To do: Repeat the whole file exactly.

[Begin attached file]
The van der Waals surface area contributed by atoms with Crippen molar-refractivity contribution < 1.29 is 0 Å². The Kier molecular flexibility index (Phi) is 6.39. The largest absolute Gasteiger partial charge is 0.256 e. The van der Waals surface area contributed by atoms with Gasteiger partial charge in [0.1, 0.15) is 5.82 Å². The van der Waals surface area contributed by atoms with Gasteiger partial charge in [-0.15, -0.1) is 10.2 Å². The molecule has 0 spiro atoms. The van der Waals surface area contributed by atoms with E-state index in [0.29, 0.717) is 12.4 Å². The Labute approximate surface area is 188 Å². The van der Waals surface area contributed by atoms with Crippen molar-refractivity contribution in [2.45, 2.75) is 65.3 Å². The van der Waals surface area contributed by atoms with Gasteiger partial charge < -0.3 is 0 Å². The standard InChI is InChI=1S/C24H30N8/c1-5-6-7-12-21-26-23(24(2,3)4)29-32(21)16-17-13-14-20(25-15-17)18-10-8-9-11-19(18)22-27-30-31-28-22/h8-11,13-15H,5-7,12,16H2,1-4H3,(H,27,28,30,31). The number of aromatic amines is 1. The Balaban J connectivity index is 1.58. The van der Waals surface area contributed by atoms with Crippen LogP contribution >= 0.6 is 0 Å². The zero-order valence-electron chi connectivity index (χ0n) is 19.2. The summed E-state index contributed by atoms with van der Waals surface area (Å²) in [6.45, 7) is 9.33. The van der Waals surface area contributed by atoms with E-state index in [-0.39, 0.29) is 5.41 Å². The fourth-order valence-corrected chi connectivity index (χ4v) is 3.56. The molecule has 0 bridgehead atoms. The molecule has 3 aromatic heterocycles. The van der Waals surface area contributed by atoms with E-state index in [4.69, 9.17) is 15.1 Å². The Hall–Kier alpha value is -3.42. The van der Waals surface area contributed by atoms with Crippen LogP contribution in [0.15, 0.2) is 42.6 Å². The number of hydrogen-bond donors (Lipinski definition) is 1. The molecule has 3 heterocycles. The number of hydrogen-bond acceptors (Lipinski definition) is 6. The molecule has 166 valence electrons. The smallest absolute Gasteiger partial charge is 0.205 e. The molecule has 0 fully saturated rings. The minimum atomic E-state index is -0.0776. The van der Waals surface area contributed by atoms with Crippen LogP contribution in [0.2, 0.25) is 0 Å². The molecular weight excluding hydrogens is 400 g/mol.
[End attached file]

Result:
The van der Waals surface area contributed by atoms with Crippen molar-refractivity contribution < 1.29 is 0 Å². The Kier molecular flexibility index (Phi) is 6.39. The largest absolute Gasteiger partial charge is 0.256 e. The van der Waals surface area contributed by atoms with Gasteiger partial charge in [0.1, 0.15) is 5.82 Å². The van der Waals surface area contributed by atoms with Gasteiger partial charge in [-0.15, -0.1) is 10.2 Å². The molecule has 0 spiro atoms. The van der Waals surface area contributed by atoms with E-state index in [0.29, 0.717) is 12.4 Å². The Labute approximate surface area is 188 Å². The van der Waals surface area contributed by atoms with Crippen molar-refractivity contribution in [2.45, 2.75) is 65.3 Å². The van der Waals surface area contributed by atoms with Gasteiger partial charge < -0.3 is 0 Å². The standard InChI is InChI=1S/C24H30N8/c1-5-6-7-12-21-26-23(24(2,3)4)29-32(21)16-17-13-14-20(25-15-17)18-10-8-9-11-19(18)22-27-30-31-28-22/h8-11,13-15H,5-7,12,16H2,1-4H3,(H,27,28,30,31). The number of aromatic amines is 1. The Balaban J connectivity index is 1.58. The van der Waals surface area contributed by atoms with Crippen LogP contribution >= 0.6 is 0 Å². The zero-order valence-electron chi connectivity index (χ0n) is 19.2. The summed E-state index contributed by atoms with van der Waals surface area (Å²) in [6.45, 7) is 9.33. The van der Waals surface area contributed by atoms with E-state index in [-0.39, 0.29) is 5.41 Å². The fourth-order valence-corrected chi connectivity index (χ4v) is 3.56. The molecule has 0 bridgehead atoms. The molecule has 3 aromatic heterocycles. The van der Waals surface area contributed by atoms with E-state index in [4.69, 9.17) is 15.1 Å². The Hall–Kier alpha value is -3.42. The van der Waals surface area contributed by atoms with Crippen LogP contribution in [0.15, 0.2) is 42.6 Å². The number of hydrogen-bond donors (Lipinski definition) is 1. The molecule has 3 heterocycles. The number of hydrogen-bond acceptors (Lipinski definition) is 6. The molecule has 166 valence electrons. The smallest absolute Gasteiger partial charge is 0.205 e. The molecule has 0 fully saturated rings. The minimum atomic E-state index is -0.0776. The van der Waals surface area contributed by atoms with Crippen LogP contribution in [0.2, 0.25) is 0 Å². The molecular weight excluding hydrogens is 400 g/mol.